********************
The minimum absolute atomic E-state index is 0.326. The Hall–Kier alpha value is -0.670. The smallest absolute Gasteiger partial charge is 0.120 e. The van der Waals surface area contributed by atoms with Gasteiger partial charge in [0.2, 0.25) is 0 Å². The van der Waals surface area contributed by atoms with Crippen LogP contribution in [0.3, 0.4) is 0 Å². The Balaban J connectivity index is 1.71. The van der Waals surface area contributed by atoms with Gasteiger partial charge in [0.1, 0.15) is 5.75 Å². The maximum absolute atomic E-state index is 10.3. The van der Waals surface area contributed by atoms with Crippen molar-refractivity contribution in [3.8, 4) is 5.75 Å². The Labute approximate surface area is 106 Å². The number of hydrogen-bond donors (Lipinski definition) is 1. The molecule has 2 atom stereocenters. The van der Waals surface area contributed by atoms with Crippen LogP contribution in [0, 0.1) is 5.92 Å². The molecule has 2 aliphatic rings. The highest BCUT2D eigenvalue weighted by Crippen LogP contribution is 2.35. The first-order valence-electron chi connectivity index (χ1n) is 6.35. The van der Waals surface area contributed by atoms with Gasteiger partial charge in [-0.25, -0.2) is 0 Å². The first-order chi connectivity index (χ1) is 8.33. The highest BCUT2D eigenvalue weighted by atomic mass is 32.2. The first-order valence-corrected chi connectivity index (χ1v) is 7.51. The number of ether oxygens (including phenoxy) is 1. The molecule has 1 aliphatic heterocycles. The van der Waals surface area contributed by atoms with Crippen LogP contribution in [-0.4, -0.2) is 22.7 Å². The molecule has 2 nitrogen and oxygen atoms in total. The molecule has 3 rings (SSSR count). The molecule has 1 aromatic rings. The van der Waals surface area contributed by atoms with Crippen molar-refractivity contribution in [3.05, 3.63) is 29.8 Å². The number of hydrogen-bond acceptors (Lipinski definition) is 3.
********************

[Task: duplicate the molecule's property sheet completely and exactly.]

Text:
The minimum absolute atomic E-state index is 0.326. The Hall–Kier alpha value is -0.670. The smallest absolute Gasteiger partial charge is 0.120 e. The van der Waals surface area contributed by atoms with Gasteiger partial charge in [0.2, 0.25) is 0 Å². The van der Waals surface area contributed by atoms with Crippen LogP contribution in [0.3, 0.4) is 0 Å². The Balaban J connectivity index is 1.71. The van der Waals surface area contributed by atoms with Gasteiger partial charge in [0.1, 0.15) is 5.75 Å². The maximum absolute atomic E-state index is 10.3. The van der Waals surface area contributed by atoms with Crippen molar-refractivity contribution in [3.8, 4) is 5.75 Å². The Labute approximate surface area is 106 Å². The number of hydrogen-bond donors (Lipinski definition) is 1. The molecule has 2 atom stereocenters. The van der Waals surface area contributed by atoms with Crippen LogP contribution in [0, 0.1) is 5.92 Å². The molecule has 2 aliphatic rings. The highest BCUT2D eigenvalue weighted by Crippen LogP contribution is 2.35. The first-order valence-electron chi connectivity index (χ1n) is 6.35. The van der Waals surface area contributed by atoms with Gasteiger partial charge in [-0.25, -0.2) is 0 Å². The first-order chi connectivity index (χ1) is 8.33. The highest BCUT2D eigenvalue weighted by atomic mass is 32.2. The first-order valence-corrected chi connectivity index (χ1v) is 7.51. The number of ether oxygens (including phenoxy) is 1. The molecule has 1 aliphatic heterocycles. The van der Waals surface area contributed by atoms with Crippen LogP contribution in [-0.4, -0.2) is 22.7 Å². The molecule has 2 nitrogen and oxygen atoms in total. The molecule has 3 rings (SSSR count). The molecule has 1 aromatic rings. The van der Waals surface area contributed by atoms with Crippen molar-refractivity contribution in [3.05, 3.63) is 29.8 Å². The number of hydrogen-bond acceptors (Lipinski definition) is 3.